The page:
An American couple living in Uganda accused of torturing their 10-year-old foster child could face the death penalty if convicted of their latest charge, prosecutors said.
Nicholas Spencer and Mackenzie Leigh Mathias Spencer, both 32, were arrested and charged earlier this month with aggravated torture, which carries a life sentence if convicted, for alleged abuse spanning two years.
This week, they were also charged with aggravated child trafficking, which carries the death penalty if convicted, Joan Keko, a lawyer with the Ugandan state attorney general’s office, confirmed to ABC News.
The Spencers previously pleaded not guilty to the charge of aggravated torture, the Associated Press reported. They will be able to plead the new charge when the case moves to a higher court, according to the AP.
The two are being held at a maximum security prison in Luzira, a suburb of the capital Kampala, and were not granted bail after being determined to be a flight risk, Keko said.
The couple allegedly “constantly tortured” the foster child between 2020 and 2022, which “attracted the attention of neighbours”, who notified the Kampala Metropolitan Police, according to a Uganda Police Force statement.
The child was reportedly locked in an empty room, without clothes, food or water, and a medical report showed impact marks on his body, according to Kampala Metropolitan spokesman Luke Owoyesigire.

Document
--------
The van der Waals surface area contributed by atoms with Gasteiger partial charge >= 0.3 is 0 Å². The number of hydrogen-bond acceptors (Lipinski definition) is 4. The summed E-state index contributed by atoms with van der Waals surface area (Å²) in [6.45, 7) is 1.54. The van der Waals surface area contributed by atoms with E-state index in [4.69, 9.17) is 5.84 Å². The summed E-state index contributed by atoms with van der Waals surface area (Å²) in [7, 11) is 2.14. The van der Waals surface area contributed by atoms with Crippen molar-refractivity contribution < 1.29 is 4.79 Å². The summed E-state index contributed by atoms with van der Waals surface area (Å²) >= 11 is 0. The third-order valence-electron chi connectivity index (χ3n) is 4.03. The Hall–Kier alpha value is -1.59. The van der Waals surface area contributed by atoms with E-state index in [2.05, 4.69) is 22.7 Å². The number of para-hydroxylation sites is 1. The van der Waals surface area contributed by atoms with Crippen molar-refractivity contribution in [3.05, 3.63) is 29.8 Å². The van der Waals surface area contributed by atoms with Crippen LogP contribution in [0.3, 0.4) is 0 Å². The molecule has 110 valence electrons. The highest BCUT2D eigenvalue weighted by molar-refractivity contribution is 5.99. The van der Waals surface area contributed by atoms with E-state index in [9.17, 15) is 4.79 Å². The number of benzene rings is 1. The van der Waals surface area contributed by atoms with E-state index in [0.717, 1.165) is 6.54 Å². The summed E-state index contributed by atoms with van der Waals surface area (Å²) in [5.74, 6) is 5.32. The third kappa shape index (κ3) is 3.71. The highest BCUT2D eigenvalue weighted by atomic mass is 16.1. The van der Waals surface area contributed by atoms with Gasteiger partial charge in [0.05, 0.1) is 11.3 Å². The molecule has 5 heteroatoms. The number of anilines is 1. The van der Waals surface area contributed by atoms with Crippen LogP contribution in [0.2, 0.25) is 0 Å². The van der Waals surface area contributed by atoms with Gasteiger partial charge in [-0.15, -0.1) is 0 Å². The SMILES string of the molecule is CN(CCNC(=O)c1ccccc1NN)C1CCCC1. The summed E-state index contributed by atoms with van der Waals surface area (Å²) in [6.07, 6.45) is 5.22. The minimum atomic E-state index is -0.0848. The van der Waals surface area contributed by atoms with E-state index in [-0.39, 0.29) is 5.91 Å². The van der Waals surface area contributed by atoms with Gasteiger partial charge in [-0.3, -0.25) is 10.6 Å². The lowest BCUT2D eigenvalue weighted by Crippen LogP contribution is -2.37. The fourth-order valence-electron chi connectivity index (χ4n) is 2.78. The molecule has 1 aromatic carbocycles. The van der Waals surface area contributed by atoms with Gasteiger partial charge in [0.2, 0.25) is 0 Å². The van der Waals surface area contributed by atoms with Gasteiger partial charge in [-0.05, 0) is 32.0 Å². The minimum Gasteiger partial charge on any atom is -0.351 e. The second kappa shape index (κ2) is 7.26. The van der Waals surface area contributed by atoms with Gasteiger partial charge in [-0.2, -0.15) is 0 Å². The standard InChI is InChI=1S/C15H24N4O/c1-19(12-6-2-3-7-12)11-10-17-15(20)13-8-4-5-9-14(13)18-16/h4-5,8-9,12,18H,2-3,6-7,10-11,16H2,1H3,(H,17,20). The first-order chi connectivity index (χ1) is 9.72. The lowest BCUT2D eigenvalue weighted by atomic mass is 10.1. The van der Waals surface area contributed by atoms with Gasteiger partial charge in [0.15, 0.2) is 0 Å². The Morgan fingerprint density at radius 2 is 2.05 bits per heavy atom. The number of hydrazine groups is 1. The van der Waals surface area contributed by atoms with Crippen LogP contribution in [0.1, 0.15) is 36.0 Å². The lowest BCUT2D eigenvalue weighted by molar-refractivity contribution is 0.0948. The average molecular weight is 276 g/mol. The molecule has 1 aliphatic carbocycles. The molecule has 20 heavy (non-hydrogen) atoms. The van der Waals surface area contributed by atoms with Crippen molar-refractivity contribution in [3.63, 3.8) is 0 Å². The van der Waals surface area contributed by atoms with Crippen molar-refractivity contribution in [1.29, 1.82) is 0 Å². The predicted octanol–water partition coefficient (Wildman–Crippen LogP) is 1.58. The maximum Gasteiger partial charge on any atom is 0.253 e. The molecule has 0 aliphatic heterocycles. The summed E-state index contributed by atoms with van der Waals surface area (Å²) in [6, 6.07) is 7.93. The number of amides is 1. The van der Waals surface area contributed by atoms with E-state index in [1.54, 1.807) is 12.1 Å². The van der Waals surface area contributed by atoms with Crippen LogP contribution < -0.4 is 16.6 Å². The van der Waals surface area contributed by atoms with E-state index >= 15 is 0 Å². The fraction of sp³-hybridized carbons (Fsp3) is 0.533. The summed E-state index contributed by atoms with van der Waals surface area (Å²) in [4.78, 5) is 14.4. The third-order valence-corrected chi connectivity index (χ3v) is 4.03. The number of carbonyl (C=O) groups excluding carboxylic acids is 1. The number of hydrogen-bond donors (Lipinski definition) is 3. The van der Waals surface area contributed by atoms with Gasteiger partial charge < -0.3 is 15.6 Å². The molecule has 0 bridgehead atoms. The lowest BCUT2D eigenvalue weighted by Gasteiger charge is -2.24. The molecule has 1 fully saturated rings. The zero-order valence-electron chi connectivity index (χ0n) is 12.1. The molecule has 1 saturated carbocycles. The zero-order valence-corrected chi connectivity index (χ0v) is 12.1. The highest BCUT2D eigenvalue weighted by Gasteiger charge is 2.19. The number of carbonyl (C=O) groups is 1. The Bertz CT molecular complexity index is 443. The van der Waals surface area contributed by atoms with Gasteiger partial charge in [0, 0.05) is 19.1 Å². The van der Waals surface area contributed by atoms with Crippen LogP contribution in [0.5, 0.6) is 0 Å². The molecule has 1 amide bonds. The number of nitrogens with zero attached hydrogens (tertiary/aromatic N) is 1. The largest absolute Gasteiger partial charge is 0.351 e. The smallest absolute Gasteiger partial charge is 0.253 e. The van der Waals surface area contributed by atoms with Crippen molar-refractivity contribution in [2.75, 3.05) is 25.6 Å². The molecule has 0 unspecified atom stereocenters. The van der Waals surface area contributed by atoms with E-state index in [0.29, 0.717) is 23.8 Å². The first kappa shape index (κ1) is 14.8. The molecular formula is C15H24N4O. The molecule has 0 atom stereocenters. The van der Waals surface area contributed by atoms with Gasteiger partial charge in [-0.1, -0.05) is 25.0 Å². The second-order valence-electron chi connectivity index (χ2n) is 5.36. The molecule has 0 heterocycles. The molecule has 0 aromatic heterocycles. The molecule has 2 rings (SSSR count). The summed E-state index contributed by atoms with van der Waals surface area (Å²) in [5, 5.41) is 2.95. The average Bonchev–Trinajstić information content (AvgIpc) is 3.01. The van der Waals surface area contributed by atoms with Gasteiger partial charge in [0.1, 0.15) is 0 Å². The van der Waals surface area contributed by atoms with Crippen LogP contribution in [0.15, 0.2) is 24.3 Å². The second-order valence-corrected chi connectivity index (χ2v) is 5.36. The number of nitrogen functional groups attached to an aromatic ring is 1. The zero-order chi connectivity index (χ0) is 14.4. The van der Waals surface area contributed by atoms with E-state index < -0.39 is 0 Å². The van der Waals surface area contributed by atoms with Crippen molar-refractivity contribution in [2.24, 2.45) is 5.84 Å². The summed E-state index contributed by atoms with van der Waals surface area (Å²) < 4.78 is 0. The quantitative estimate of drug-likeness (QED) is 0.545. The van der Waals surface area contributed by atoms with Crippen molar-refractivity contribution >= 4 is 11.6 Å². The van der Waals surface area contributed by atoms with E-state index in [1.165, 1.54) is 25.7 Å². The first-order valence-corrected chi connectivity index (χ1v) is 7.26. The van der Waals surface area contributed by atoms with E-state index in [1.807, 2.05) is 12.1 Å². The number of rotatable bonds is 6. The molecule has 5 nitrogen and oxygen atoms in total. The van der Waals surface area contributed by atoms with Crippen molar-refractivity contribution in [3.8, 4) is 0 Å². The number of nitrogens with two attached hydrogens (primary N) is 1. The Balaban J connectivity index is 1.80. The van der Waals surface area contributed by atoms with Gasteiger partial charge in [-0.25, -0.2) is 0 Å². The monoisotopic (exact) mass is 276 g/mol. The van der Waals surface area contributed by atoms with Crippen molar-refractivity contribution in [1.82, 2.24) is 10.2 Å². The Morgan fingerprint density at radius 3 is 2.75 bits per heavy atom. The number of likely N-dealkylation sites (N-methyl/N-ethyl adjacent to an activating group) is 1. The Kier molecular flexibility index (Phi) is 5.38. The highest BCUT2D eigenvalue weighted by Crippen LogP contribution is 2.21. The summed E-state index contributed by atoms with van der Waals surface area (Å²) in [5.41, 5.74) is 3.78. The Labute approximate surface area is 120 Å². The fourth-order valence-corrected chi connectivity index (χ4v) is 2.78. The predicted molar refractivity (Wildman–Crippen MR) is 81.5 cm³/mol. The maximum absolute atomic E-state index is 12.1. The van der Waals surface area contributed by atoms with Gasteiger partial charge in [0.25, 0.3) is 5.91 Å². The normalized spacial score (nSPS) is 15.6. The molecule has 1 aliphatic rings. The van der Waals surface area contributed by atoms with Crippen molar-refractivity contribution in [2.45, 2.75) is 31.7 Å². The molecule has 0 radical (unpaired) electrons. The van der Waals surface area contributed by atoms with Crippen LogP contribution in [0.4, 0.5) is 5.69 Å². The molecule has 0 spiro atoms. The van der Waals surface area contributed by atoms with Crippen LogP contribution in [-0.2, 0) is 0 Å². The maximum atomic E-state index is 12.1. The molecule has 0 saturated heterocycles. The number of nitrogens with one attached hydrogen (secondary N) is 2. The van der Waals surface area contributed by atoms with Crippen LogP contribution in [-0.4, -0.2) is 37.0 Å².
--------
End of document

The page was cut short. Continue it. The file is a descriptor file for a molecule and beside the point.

Police received video evidence from a neighbor and a nurse who checked on the child, a police source in Kampala told ABC News.
The Spencers are originally from South Carolina, according to Keko. They moved to Uganda in 2017 as volunteers, police said.
The couple adopted three children in 2018, including the one they allegedly tortured, from an organization called Welcome Ministry in Jinja City, police said. The couple then joined a private company and moved to Upper Naguru, a district in Kampala, police said.
Their work permits expired in 2021, according to Keko.
ABC News’ Kevin Shalvey and Guy Davies contributed to this report.